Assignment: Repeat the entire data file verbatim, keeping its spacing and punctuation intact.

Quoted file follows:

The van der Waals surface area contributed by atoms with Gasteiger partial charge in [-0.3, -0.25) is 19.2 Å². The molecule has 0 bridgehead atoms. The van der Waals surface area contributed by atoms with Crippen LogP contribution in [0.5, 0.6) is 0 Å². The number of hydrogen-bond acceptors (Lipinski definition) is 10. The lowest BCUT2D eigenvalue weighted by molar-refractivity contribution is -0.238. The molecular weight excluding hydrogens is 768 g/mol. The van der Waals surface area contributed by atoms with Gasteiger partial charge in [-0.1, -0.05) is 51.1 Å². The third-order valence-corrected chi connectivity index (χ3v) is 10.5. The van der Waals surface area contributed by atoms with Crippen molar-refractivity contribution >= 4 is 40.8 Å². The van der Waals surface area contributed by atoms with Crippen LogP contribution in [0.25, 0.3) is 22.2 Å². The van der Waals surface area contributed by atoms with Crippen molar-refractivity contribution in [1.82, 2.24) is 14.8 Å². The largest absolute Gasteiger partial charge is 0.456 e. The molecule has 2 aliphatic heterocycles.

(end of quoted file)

The van der Waals surface area contributed by atoms with Gasteiger partial charge in [-0.3, -0.25) is 19.2 Å². The molecule has 0 bridgehead atoms. The van der Waals surface area contributed by atoms with Crippen LogP contribution in [0.5, 0.6) is 0 Å². The number of hydrogen-bond acceptors (Lipinski definition) is 10. The lowest BCUT2D eigenvalue weighted by molar-refractivity contribution is -0.238. The molecular weight excluding hydrogens is 768 g/mol. The van der Waals surface area contributed by atoms with Gasteiger partial charge in [-0.1, -0.05) is 51.1 Å². The third-order valence-corrected chi connectivity index (χ3v) is 10.5. The van der Waals surface area contributed by atoms with Crippen molar-refractivity contribution >= 4 is 40.8 Å². The van der Waals surface area contributed by atoms with Crippen LogP contribution in [0.25, 0.3) is 22.2 Å². The van der Waals surface area contributed by atoms with Crippen molar-refractivity contribution in [1.82, 2.24) is 14.8 Å². The largest absolute Gasteiger partial charge is 0.456 e. The molecule has 2 aliphatic heterocycles.